Quince - Cydonia oblonga contains poisonous seeds

Parts of this plant are poisonous.

Quince - Cydonia oblonga flowers
Photos ©2001–
Quince - Cydonia oblonga habit

Quince - Cydonia oblonga
Family - Rosaceae
Previously classified as Pyrus cydonia and C. vulgaris

Widespread plant found in the America's, Europe and Asia.  Introduced to the UK in the 13th century, very common in the 16th–18th centuries being used for making marmalade.  Origin unknown but possibly Armenia, Azerbaijan, Georgia, Turkestan or Iran.  Cultivated in the Mediterranean area, it has become naturalised in many parts.  Highly regarded by the Greeks and Romans, being the "golden apple" given to Aphrodite as a symbol of love.  An important fruit crop in South America - Argentina produces 20,000 tons annually).  Its cultivation reached a peak in the 18th & 19th centuries, then declined with the increase in popularity of soft fruit.

Deciduous shrub or small tree, 4–6m (12–19ft) high and 3–4.5m (10–15ft) spread, with dense branches and a low habit.  Leaves oval or elliptical, 5–10cm (2–4in) long and 4–6cm (1.6–2.2in) wide, untoothed dark green above paler underneath and hairy, turning yellow in the autumn.  Flowers are 5cm (2in) across, red through pink and sometimes white, singly on short twigs, appearing May and June, after the leaves and are self–fertile, pollination is performed by bees who feed on nectar from the flowers in May and June.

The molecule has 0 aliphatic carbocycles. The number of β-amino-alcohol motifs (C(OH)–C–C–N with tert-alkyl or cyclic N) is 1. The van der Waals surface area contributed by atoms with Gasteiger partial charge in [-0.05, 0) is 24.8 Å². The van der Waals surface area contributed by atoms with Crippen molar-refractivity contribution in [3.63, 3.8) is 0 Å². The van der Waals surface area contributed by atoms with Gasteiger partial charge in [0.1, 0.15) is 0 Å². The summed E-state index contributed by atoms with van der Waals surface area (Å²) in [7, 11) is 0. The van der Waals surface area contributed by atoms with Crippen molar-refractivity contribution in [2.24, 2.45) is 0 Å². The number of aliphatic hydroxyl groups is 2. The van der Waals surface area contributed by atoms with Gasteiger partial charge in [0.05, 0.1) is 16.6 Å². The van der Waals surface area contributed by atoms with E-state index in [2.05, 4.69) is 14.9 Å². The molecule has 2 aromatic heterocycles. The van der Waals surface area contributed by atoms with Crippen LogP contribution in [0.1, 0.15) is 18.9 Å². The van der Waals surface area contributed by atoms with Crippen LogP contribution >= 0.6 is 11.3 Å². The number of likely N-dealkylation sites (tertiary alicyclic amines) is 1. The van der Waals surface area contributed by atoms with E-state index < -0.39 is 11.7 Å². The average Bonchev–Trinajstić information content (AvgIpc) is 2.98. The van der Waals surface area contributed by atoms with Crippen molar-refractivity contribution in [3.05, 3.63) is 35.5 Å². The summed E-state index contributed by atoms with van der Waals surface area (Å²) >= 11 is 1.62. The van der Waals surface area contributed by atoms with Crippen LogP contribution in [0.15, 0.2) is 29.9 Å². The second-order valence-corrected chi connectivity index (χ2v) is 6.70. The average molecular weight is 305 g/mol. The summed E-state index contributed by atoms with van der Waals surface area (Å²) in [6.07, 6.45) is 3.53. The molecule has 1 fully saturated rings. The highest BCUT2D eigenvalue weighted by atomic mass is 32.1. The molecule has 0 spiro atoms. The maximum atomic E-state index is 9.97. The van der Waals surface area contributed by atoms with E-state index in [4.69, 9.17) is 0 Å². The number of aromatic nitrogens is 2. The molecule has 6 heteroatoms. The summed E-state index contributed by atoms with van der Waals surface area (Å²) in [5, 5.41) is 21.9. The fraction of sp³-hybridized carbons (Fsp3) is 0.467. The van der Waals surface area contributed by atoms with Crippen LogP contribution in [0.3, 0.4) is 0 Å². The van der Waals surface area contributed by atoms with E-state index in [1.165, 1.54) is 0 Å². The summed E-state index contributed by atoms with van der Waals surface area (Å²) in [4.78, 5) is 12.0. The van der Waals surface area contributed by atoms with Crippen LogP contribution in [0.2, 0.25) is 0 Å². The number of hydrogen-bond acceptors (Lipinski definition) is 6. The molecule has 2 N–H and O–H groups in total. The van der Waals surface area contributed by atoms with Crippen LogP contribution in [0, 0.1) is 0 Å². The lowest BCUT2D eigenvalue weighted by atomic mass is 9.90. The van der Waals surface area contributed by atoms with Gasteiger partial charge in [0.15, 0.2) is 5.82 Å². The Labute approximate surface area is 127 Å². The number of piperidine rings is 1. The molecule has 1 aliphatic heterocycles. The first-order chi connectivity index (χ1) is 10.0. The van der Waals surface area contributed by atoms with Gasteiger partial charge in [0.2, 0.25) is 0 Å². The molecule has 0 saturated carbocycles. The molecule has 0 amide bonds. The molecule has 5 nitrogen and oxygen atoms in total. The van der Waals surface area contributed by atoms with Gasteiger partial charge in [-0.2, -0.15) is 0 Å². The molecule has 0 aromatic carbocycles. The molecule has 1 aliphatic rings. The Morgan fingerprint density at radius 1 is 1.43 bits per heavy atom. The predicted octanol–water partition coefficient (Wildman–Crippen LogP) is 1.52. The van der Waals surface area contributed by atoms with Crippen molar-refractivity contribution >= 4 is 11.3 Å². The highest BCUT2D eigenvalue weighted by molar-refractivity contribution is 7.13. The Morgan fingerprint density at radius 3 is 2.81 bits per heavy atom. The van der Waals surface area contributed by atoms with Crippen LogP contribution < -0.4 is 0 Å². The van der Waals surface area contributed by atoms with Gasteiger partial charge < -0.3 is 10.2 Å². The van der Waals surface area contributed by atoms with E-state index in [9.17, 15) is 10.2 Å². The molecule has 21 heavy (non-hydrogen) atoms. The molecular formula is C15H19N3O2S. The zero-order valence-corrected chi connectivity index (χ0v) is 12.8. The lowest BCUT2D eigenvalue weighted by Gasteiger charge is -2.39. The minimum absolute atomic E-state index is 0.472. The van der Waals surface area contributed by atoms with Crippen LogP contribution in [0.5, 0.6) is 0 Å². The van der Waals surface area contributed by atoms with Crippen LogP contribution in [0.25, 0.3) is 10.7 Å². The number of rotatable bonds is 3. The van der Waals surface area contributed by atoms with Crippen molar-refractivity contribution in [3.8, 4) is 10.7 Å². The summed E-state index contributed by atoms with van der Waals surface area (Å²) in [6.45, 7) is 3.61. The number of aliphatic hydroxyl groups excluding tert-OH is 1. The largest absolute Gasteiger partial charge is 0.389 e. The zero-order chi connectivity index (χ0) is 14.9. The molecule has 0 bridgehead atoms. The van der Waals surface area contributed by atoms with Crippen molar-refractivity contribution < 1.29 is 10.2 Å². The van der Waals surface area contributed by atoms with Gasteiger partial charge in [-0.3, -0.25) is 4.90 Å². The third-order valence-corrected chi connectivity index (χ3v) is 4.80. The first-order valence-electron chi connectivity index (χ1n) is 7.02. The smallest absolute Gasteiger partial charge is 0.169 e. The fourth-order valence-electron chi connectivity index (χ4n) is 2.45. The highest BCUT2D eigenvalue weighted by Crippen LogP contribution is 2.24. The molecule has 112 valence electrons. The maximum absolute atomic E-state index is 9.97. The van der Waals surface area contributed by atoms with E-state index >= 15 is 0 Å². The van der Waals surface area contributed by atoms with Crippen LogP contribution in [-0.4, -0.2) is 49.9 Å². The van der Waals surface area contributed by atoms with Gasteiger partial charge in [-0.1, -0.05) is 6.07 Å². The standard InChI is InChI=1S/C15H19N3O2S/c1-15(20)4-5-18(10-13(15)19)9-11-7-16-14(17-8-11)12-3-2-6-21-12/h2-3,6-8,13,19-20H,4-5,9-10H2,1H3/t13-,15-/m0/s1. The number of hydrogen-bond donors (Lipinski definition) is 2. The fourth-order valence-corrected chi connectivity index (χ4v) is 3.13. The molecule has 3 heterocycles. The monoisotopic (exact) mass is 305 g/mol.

FBCP do not advise or recommend that Quince – Cydonia oblonga is eaten or used as an herbal remedy.   Fruits are a light golden‑yellow, sometimes green or orange and usually pear shaped and very fragrant, ripening in late autumn and containing seeds which are poisonous, especially if a large quantity is eaten.

Once widely used in cooking, Quinces have been used for flavouring apple pies, ices and confections.  They can be eaten raw but only after storage as in the UK they do not ripen far enough during their season.  They can be stewed or baked and can be used in most recipes where apples are used, needing a similar cooking time as apples, sugar should be added after they start to change colour (turns pink when cooked).  They contain high amounts of pectin so any jams made with them in will set readily.  Quince jelly is a popular recipe, called in France - "cotignac", Spain - "membrilo" and "dulce de membrilo" in Argentina.  The word "marmalade" is supposed to be derived from "marmelo", the Portuguese name for quince.

The leaves have been used for tanning, and wine and cider can be made from the fruit, being reputed to benefit asthma sufferers.  Quince have been used as an herbal medicine, in an infusion to treat sore throats and diarrhoea, and they have been used in the cosmetic industry.  Many related cultivars and often confused with Indian "bael" fruit known as the "Bengal quince".  Chinese quince is a species of pear, Japanese quince is also a species of pear resembling the Chinese quince, commonly found in gardens because of its large scarlet flowers.

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